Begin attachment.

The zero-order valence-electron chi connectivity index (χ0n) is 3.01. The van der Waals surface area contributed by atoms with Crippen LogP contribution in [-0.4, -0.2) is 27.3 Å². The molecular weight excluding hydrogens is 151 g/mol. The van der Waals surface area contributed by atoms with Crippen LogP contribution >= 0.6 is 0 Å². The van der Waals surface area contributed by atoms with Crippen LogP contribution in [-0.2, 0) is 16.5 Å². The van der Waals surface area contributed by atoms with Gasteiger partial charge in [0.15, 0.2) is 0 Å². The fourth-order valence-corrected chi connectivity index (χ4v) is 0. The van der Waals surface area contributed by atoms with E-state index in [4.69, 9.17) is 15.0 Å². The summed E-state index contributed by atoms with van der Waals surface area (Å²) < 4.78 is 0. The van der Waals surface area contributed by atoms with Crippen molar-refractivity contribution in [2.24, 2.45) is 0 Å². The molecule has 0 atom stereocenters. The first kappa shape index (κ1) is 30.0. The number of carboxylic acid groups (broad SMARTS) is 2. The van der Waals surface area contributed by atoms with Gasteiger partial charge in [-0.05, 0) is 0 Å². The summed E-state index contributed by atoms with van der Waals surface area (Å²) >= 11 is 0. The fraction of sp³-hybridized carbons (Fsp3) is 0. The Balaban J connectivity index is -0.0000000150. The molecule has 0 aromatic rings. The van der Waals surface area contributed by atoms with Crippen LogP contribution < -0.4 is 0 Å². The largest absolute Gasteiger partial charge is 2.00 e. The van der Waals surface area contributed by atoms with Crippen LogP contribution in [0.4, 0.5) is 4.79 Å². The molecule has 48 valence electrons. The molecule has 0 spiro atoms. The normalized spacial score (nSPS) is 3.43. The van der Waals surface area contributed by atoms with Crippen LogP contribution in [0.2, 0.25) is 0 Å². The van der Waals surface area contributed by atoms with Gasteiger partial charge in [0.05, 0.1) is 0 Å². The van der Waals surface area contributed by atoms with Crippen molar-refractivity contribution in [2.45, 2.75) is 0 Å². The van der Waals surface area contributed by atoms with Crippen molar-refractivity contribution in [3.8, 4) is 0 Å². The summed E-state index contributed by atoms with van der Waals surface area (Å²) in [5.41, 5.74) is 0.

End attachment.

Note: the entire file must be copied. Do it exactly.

The zero-order valence-electron chi connectivity index (χ0n) is 3.01. The van der Waals surface area contributed by atoms with Crippen LogP contribution in [-0.4, -0.2) is 27.3 Å². The molecular weight excluding hydrogens is 151 g/mol. The van der Waals surface area contributed by atoms with Crippen LogP contribution >= 0.6 is 0 Å². The van der Waals surface area contributed by atoms with Crippen LogP contribution in [-0.2, 0) is 16.5 Å². The van der Waals surface area contributed by atoms with Gasteiger partial charge in [0.15, 0.2) is 0 Å². The fourth-order valence-corrected chi connectivity index (χ4v) is 0. The van der Waals surface area contributed by atoms with E-state index in [4.69, 9.17) is 15.0 Å². The summed E-state index contributed by atoms with van der Waals surface area (Å²) < 4.78 is 0. The van der Waals surface area contributed by atoms with Crippen molar-refractivity contribution in [2.24, 2.45) is 0 Å². The molecule has 0 atom stereocenters. The first kappa shape index (κ1) is 30.0. The number of carboxylic acid groups (broad SMARTS) is 2. The van der Waals surface area contributed by atoms with Gasteiger partial charge in [-0.05, 0) is 0 Å². The summed E-state index contributed by atoms with van der Waals surface area (Å²) >= 11 is 0. The fraction of sp³-hybridized carbons (Fsp3) is 0. The Balaban J connectivity index is -0.0000000150. The molecule has 0 aromatic rings. The van der Waals surface area contributed by atoms with Crippen LogP contribution < -0.4 is 0 Å². The largest absolute Gasteiger partial charge is 2.00 e. The van der Waals surface area contributed by atoms with Crippen LogP contribution in [0.4, 0.5) is 4.79 Å². The molecule has 48 valence electrons. The molecule has 0 spiro atoms. The normalized spacial score (nSPS) is 3.43. The van der Waals surface area contributed by atoms with Crippen LogP contribution in [0.2, 0.25) is 0 Å². The van der Waals surface area contributed by atoms with Gasteiger partial charge in [0.05, 0.1) is 0 Å². The van der Waals surface area contributed by atoms with Crippen molar-refractivity contribution in [2.45, 2.75) is 0 Å². The van der Waals surface area contributed by atoms with Crippen molar-refractivity contribution in [3.8, 4) is 0 Å². The summed E-state index contributed by atoms with van der Waals surface area (Å²) in [5.41, 5.74) is 0.